House Majority Whip Steve Scalise (R-LA) has admitted that he delivered a speech to a so-called “white rights” conference in 2002 that was held by an organization known as EURO, headed by the neo-Nazi leader David Duke. Scalise has also insisted that he shares American society’s abhorrence of such “hate groups” — and that he did not know what kind of group he was talking to. He is asking the public to believe that he did not notice any of the virulent racist and anti-Semitic talk by the Klansmen, neo-Nazis, and assorted white nationalists in attendance at this gathering.
But Louisiana Republicans have had a David Duke problem since 1989, when Duke won a state assembly seat. He had been a neo-Nazi ideologue since his youth; he had paraded one night in full Nazi uniform with a swastika armband at the state university; and he had made the “international Jewish conspiracy” central to his Knights of the Ku Klux Klan in the 1970s. Even after he was elected, Duke was still selling Holocaust denial books from his state legislative office.
Yet the Louisiana State Republican Party Central Committee refused to either investigate Duke’s views or pass a censure motion, despite the repeated efforts of Beth Rickey, a Central Committee member. When Duke said he had changed his beliefs, his fellow Republicans and many white Louisianans decided to believe him.
Then in 1990 and 1991 Duke ran in two consecutive statewide elections in Louisiana — for U.S. senator and governor — and won a majority of the white vote both times. The state was saved by black voters, whose ballots defeated him. Again, the state Republican Party refused to investigate Duke’s actual positions. Nevertheless, his worldview became the central issue in those campaigns. And after Duke equated affirmative action with the extermination of European Jews, President George H.W. Bush stepped in to denounce him. Once more, local Republicans remained silent. Scalise, who was 25 years old in 1990, could not have missed this debate, which made national news.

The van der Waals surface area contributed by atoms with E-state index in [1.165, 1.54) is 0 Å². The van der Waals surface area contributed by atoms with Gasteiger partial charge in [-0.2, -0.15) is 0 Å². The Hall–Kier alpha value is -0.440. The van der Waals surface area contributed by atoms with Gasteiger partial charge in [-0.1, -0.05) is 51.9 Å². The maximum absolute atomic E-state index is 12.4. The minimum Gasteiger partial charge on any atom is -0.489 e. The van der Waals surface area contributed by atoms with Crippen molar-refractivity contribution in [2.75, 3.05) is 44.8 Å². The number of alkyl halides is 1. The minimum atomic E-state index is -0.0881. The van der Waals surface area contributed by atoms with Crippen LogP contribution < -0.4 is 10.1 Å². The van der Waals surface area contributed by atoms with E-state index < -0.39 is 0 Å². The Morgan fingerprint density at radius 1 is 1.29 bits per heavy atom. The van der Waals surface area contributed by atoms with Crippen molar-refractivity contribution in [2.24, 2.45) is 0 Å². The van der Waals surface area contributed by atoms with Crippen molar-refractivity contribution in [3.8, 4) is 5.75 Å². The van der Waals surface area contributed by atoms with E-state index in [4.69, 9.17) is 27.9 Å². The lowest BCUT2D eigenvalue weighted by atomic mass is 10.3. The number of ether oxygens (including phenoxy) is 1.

A few years later, Duke finally gave up his Republican “my views have changed” smokescreen. He published an Aryan primer as an autobiography in 1998, was convicted of tax fraud and went to federal prison in 2002, and began a prolonged public rant and rave about Jews that continues to this date. At the time of the EURO meeting with Scalise, Duke was overseas, attempting to avoid indictment, and addressed the gathering in Metairie, LA, via long-distance video hookup.
It is hard to believe that Steve Scalise, a sentient adult, missed all this, particularly as he was running for re-election to the state legislature in 2002. It is much easier to believe that he had the typical, old-fashioned, indulgent Louisiana Republican attitude toward David Duke. The question remains: Are there any national Republican leaders who will stand up, as President George H. W. Bush did in the 1990s, and speak the truth?
Published with permission from the Institute for Research & Education On Human Rights.
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